Helmet Plus Bike Light
Last week I was getting tired of forgetting my bike lights at home. Here in Boulder, CO there are laws stating that if you are riding a bike at night and get hit by a motor vehicle, no matter what the cause, if you do not have a front and back light you are responsible. Besides not wanting to pay for a motorist's car, I don't wanna get HIT! So with all this in mind I started learning about LEDs with the goal of putting some on my bike helmet.
Not everyone here at SFE is a electronics wizz. Yea, I know a little about Arduino and I pride myself on being 'decent' with a soldering iron but that's about it. For this little project I had to learn about how LED's work, what a current limiting resistor was and how to pick one out. I'll out line this whole process below...read on!
For this project I wanted to add two sets of LEDs to my helmet, three white ones
in the front and three red ones
in the back. I used these because the are super bright, relatively small and don't use much current (you'll see this explained later).
I grabbed these six LEDs from the shelf and snagged a battery to start playing with this stuff. What next? I don't know. To the internet Batman...
Searching for 'LED circuit basics,' this
was one of the first pages I found, the diagrams are especially helpful. As the previously linked webpage states, when making an LED circuit you first have to decide what 'type' of circuit you are going to make, a series or parallel circuit. The choice (for LED circuits) depends on how much voltage your power source can supply. From the product descriptions I saw that the white LEDs should be used at 3.4 volts and the red ones at 2.4 volts.
As the LED tutorial examples show, if I connect all the LEDs in series (one after another) with this battery I get-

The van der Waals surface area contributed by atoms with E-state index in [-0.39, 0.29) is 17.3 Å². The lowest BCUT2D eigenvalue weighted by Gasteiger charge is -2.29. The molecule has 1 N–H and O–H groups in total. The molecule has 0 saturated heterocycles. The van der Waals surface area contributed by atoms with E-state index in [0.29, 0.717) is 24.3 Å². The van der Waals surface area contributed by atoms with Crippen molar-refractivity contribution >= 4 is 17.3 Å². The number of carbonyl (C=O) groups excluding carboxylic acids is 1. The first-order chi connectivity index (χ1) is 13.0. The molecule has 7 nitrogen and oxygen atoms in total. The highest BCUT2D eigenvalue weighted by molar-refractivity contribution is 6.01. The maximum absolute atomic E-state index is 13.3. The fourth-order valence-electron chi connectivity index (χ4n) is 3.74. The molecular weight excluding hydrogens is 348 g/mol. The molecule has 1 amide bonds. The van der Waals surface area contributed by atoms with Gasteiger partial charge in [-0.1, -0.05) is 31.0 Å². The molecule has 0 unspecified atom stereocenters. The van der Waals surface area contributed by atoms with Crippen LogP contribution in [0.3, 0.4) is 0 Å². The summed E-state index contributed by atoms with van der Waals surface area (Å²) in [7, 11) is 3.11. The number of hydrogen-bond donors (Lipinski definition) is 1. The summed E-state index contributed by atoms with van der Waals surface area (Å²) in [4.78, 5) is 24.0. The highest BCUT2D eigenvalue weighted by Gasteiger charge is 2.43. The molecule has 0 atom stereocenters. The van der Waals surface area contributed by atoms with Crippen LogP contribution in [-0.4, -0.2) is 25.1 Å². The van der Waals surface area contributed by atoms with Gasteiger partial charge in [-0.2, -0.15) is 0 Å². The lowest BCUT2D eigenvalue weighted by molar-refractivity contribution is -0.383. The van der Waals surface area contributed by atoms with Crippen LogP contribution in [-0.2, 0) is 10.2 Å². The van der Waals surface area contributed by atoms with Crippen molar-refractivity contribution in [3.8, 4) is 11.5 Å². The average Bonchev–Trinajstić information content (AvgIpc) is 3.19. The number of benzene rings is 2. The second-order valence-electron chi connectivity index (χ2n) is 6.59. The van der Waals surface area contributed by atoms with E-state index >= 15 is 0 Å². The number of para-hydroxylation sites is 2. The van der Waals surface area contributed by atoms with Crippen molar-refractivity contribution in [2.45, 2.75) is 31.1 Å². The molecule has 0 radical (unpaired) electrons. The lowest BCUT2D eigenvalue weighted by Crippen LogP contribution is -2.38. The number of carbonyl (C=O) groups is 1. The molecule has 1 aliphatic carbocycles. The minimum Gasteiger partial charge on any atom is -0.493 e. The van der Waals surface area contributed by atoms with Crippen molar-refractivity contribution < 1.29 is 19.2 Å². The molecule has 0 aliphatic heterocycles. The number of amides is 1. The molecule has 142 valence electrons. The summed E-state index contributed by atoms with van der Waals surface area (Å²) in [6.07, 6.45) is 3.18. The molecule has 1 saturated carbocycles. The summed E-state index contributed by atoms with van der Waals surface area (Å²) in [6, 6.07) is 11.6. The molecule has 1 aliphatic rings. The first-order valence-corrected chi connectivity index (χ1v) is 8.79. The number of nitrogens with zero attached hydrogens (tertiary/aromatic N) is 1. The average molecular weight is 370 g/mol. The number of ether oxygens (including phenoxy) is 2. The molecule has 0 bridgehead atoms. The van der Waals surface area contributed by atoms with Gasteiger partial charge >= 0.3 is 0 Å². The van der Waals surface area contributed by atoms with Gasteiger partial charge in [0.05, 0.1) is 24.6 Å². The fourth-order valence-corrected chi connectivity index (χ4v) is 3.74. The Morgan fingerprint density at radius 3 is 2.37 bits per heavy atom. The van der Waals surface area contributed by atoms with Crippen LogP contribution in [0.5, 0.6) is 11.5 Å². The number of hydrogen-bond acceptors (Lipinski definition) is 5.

3V (and example battery power) / 6 LEDs = 0.5 V/LED = 0.5 V per LED
Will half a volt for each led light it up? No, not even close. As the description said there needs to be at least 2.4 volts to even get the red LEDs to turn on. In order to light all of these with one battery in series, I'd need a 17.4 volt battery (3 * 2.4V + 3 * 3.4V = 17.4 V). Instead of hooking up two car batteries I should look into a parallel circuit.
Further down the LED Circuitry Tutorial the parallel circuit is outlined. Reading you'll discover that LEDs set up in this manner all receive the same voltage, perfect!! Looking at the LEDs I need a battery that can supply about 3.4 volts (highest of the two voltage ratings). All of our LiPo batteries supply 3.7 volts so it was a natural choice. Plus they are pretty small, good for bike helmet mounting.
Now before we go plugging LEDs into batteries, we have to take into account how the electricity will act once the LEDs are powered up.
With electronics when you attach something to a power source, for instance if you take a wire and touch both ends to the positive and negative side of a battery (NOTE: Don't do this!! It is only an example) you'll see some sparks and probably some smoke. This is because with nothing connected to use the power the battery provides, the wire is telling the battery to 'give me all the juice you have!' It's kinda like having one of those above ground pools and cutting a hole in the side, all the water is going to rush out as fast as it can, probably splitting the side of the pool. And same as with the wire, if you plug an LED directly into a battery, all the juice will flow into the lighting element and burn the LED out. This effect in electronics is called a 'short.'
So with electronics you need to have something limiting how much power the battery can let out, similar to adding a valve to our swimming pool (instead of a hole) so you can adjust how much water flows out so the sides don't burst open. The electronics equivalent of the valve is called a limiting resistor (limiting = what it does, resistor = what the component is called). Resistors come in different values, which indicates the resistive value - ie, how much juice will be allowed through. To figure out the value you need we have to get into some math, ready? OK, go.